Through liberty training, Steve is able use pressure and release to get the horses to perform different tasks. “It’s essentially a pulley system, where you send them away, let them buck and jump around and then draw them in, so they come running up to you and rear or strike,” Steve said. “Watching how they react to you and their surroundings when they’re on the ground at liberty really gives you a good idea of how their minds operate.”
In the pre-pandemic world, Steve would typically go to 20 countries a year sharing his knowledge of liberty with other horsemen while learning special skills from them.
“The thing that worked best for me was going places and offering to work for free for two weeks. Then if I loved it and they enjoyed me and the work I did, hopefully they would offer me a job,” he said. “I did this three times with great success working with three of my favorite trainers I really look up to: Luis Valença in Portugal, Alizèe Formont in the Czech Republic and Ben Atkinson in England.”
Being able to study dressage with Luis Valença, one of the last masters of classical dressage, was a dream come true for Steve. “The family is so revered. It was an amazing experience to learn from them and attend the Golega Horse Fair with Luis,” Steve said.
After studying classical dressage with Luis, Steve traveled to Munich, Germany, to hit the stage once again in the equestrian performing arts show Equila.
From Equila, Steve traveled to work with his number one idol, Alizèe Formont, who was based in a castle in the mountains about 45 minutes from Prague. “I sent her a message with a video of what I do and said I would love to meet you and spend a weekend there,” Steve said. “She agreed and I joined her team. It was amazing to see her end result as she does dressage in a neck rope and incorporates a lot of liberty.”
The most influential relationship Steve developed with his free-work-trial philosophy was with Ben Atkinson. “He became a best friend. Ben taught me what it takes to prepare a horse for film, television and live performances. He’s really talented in desensitizing horses in different ways,” Steve said. “We did everything from teaching horses to rear to jumping one horse over the other.”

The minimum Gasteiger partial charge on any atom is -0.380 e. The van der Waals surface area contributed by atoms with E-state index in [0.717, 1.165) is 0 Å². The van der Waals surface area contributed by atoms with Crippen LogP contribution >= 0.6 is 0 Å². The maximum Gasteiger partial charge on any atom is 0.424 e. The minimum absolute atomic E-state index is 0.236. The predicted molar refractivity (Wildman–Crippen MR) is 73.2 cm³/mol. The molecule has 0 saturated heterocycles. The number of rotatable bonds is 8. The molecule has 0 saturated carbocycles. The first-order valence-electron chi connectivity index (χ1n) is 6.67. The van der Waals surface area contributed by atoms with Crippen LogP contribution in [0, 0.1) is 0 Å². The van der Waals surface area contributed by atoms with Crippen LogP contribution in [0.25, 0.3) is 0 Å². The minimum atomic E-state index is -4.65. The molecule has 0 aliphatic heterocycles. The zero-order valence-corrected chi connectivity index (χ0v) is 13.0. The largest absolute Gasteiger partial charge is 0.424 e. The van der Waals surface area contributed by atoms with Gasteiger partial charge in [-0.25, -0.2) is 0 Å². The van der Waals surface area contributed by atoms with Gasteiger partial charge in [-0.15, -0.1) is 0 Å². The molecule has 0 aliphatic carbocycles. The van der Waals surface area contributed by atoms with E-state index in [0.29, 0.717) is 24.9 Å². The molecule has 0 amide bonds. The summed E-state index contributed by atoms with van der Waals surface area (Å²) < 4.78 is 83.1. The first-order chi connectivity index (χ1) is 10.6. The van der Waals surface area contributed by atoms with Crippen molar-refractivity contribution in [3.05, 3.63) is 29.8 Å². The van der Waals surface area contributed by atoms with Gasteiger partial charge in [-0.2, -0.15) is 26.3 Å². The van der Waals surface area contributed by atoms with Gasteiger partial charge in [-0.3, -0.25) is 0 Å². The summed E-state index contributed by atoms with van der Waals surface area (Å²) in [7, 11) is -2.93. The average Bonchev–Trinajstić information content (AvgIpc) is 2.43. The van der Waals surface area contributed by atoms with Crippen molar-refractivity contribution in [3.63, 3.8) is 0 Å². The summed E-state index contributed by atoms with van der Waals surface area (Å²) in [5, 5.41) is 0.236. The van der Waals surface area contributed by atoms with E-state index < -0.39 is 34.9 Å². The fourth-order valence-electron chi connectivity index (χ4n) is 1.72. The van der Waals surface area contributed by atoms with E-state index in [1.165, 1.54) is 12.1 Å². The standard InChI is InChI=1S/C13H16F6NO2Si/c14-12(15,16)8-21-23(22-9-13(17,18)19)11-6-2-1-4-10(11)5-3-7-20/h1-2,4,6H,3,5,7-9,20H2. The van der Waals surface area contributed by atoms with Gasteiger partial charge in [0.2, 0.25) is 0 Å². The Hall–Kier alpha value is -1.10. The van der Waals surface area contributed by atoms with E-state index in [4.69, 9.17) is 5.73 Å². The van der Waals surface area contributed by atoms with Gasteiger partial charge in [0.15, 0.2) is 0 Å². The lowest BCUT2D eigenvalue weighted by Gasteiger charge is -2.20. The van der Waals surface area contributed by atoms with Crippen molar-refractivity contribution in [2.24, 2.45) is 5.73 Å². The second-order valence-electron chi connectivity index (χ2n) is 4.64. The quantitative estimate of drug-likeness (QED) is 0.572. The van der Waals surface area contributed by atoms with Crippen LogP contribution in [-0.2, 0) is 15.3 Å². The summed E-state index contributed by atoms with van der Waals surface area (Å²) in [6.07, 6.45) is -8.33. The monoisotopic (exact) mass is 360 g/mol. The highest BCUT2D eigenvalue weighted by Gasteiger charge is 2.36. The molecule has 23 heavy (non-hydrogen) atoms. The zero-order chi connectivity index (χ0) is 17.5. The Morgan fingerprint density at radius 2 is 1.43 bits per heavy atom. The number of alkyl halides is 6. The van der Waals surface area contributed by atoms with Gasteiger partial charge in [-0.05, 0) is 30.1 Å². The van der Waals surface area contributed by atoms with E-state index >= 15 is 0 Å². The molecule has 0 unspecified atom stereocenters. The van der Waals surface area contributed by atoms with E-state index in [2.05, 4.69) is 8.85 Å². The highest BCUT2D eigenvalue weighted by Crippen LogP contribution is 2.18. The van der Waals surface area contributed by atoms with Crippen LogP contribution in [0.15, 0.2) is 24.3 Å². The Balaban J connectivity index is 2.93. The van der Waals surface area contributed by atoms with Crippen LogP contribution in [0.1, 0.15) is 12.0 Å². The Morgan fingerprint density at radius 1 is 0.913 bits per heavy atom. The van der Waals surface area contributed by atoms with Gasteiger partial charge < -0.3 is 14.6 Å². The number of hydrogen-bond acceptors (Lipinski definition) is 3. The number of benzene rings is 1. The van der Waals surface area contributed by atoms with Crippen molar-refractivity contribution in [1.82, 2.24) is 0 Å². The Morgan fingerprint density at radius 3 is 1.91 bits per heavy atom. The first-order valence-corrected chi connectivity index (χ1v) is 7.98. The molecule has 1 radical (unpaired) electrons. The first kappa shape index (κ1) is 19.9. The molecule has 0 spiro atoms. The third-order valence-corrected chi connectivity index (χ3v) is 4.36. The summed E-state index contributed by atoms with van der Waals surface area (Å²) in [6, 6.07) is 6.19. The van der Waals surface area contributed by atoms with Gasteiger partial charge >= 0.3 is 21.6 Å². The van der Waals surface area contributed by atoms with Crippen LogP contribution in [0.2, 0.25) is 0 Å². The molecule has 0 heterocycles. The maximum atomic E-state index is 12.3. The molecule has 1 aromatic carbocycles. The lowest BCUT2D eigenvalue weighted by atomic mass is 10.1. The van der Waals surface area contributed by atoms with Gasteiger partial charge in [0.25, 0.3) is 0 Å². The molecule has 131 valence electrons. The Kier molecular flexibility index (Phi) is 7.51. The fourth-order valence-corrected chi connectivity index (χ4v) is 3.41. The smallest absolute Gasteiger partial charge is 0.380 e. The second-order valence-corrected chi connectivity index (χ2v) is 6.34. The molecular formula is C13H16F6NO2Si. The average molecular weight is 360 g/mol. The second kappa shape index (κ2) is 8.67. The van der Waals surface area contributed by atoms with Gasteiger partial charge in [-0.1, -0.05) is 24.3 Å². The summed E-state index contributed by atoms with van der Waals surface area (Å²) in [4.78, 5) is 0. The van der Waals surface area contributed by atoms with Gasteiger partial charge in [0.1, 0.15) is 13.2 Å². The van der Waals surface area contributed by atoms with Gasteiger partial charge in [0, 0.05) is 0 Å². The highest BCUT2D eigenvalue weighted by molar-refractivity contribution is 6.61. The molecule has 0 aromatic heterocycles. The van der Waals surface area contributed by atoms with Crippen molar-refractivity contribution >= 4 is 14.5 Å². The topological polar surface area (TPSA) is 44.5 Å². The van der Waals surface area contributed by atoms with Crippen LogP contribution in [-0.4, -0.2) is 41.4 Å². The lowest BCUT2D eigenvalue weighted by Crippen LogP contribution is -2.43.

Since his time with Ben, Steve has worked behind the scenes for movies and fashion photo shoots. One of the more memorable projects Steve has worked on was the Gucci 2020 spring campaign, where he had five horses on set.
“It’s really fun when a producer comes to me and says, ‘I need this horse to cross its legs, a model to lay down and have a horse put its head in her lap,’ or, ‘You need to desensitize a horse for a celebrity to ride,’” Steve said. “For the Gucci campaign, I helped with an ad where a mini horse was riding in a convertible down the road. Each project makes me so excited!”
COVID-19 has put a damper on Steve’s travels for the time being; however, it hasn’t dulled his drive to impart his knowledge on horses at home. During this COVID downtime, Steve has been repurposing horses that no longer thrive in their discipline, helped horses from Cavalia find their forever homes as the production shuttered because of the pandemic, and imparted a little liberty to a few competition horses along the way.
“What I’ve been doing lately is using liberty training to reignite the fire in competition horses that have lost their spark. By pulling out their personality in liberty, when they reenter the show ring they still have that spark liberty put in them,” Steve said.
Steve is anxiously awaiting the world to reopen so he can resume his global equestrian education and adventures. In the meantime, he’s plotting his future. “My friends today have renamed me, changing my goal to be ‘Six Figure Steven,’” he said.
“I used to have a goal that at 30, I would know what I wanted to do. Now that I’m 29, I don’t think anyone knows what they want to do by 30, so I’ve pushed it to 40,” Steve said. “While my body is young, I want to keep at this path. I’d love to do both Grand Prix dressage and show jumping, maybe even on the same horse. I want to have a home base where I can do movie and photo-shoot training, continue my path with liberty and I’m excited to take on more consignment and sales horses.”
Eventually, Steve will make his way back to suits and insurance; until then he’s going to live life to the fullest and share it with his Instagram followers along the way. We’re all going to enjoy the ride.
For more information, follow Steve on Instagram, @steves_steeds
Photos by Lori Ovanessian, simpleefocused.com